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Stories of Interest
- FINRA July 2017 Quarterly Disciplinary Review (Podcast)
- Senior Exec in Citigroup's Equities Unit Has Left
- Prudential Plotting its Escape From Fed's Tough Oversight
- Why CEOs Spurned Trump's Business Councils, in Their Own Words
- A Stockbroker, Her LLC, and Her Customers' Loans (Or Investment?) - Bill Singer
- Brian Quintenz Sworn In as CFTC Commissioner
- A Gary Cohn Resignation Would 'Crash the Markets' – Mgmt Guru Jeffrey Sonnenfeld
- Trading Firm DRW to Buy RGM Advisors - As Low Volatility Forces Out Weak HFT Players (subsc reqd)
- Reputational Damage - Rajat Gupta on Hard Road to Recovery
- 7th Circuit Affirms Spoofing Conviction - Bill Singer
- Wells Fargo Announces Board Changes
- Judge Rules Against Ex-Goldman Employee in Fed Leak Case
- Warren Blocks Trump’s Pick for Antitrust Chief
- Trump Chips Away at Post-Crisis Wall Street Rules (Subsc reqd)
- JPMorgan Launches New Algo-Driven 'Dark Pool' for Stocks
- FINRA Disciplinary Actions for August 2017
- Maker of ‘iTrump’ Trumpet App Silences Trump in Trademark Fight
- SEC Charges KPMG, Partner with Audit Failures
- Bank of America Warns of an ‘Ominous’ Sign for Stocks
- SG Americas Employee Wins (Sort Of) FINRA Employment Arbitration - Bill Singer
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NEWSLETTERS & ALERTS
Goldman Moving Quickly to Automate IPOs
It shouldn’t come as a surprise that Goldman Sachs was one of the pioneers of the offshoring process in the banking industry. In 2004, the firm opened an office in the sprawling south Indian city of Bangalore, now officially called Bengaluru, and that office now is Goldman’s biggest office outside its New York City headquarters. Every day nearly 6,000 Goldman Sachs employees do support and service work for the bank’s global operations, taking care of everything from banker payroll and IT to preliminary research for its analyst reports. [See Financialish.com, 12/8/16]
Shifting middle-office jobs to low cost areas helped generate tremendous savings - not only for Goldman Sachs, but for many of the U.S.’s biggest banks and non-financial corporations.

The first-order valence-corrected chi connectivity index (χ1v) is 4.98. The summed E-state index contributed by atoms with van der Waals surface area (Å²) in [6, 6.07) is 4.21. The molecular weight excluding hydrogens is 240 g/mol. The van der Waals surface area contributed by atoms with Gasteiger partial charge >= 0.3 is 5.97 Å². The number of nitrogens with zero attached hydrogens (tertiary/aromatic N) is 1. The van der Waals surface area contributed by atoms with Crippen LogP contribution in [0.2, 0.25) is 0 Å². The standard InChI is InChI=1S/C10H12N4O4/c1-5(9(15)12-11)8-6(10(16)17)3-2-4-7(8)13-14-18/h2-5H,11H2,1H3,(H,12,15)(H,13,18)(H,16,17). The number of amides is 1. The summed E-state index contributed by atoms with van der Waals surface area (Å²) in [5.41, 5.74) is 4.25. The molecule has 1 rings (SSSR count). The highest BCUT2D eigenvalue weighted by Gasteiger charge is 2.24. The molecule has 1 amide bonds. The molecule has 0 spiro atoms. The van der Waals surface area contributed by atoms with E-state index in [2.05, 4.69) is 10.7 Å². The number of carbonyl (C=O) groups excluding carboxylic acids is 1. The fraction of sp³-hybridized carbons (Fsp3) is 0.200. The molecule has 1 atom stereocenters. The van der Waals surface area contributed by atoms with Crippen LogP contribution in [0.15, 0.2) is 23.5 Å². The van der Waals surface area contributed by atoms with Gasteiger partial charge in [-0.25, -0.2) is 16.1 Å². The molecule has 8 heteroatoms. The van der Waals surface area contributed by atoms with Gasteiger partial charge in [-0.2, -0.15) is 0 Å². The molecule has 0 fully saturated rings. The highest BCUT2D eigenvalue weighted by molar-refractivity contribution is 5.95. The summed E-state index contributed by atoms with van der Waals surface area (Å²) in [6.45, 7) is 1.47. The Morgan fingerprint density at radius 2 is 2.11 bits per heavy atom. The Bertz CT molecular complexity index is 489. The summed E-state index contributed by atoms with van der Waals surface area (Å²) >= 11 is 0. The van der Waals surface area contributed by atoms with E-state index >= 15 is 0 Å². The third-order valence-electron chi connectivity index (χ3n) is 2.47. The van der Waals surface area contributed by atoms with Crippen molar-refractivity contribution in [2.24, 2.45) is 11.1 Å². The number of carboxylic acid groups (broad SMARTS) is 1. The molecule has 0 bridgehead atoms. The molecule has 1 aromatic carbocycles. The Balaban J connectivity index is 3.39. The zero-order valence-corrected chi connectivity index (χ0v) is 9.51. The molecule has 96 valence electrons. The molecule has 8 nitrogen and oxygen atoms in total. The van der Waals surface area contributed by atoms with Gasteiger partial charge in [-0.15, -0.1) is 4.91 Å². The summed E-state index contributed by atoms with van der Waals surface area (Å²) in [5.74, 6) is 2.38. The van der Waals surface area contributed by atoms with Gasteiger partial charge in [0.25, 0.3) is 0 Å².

More recently, Goldman Sachs has redirected its cost cutting and efficiencies efforts toward the investment banking platform. Take, for example, IPO deals. After researching the processes underlying initial public offerings, Goldman identified 127 steps in every IPO deal then began the process of seeing how many could be done by computers instead of people.
In the short span of 21 months, Goldman managed to reengineer about half of those steps, and in doing so successfully eliminated thousands of man-hours. A computer-based interface, for example, now arranges and tracks legal and computer reviews, fills in forms and generates reports. That’s great news for the industry, which faces a marked reduction in investment banking deals and sorely needs to improve profitability.
PROS AND CONS OF TECHNOLOGY ADVANCEMENTS. The advantages appear obvious. Assigning computers to grunt work will lead to cost savings while freeing junior bankers and analysts to focus on more productive work. If nothing else, this “change of scenery” might help slow, if not reverse, the exodus of talent to private equity firms, tech titans like Google and hot fintech startups.
The downside, however, is job security – a major concern of many young workers. However, advocates for technological innovation, like Goldman Sachs banker George Lee, counter those concerns by saying the firm’s strategy “is to elevate the activity and impact of bankers - not replace it.”
Time will tell who's right.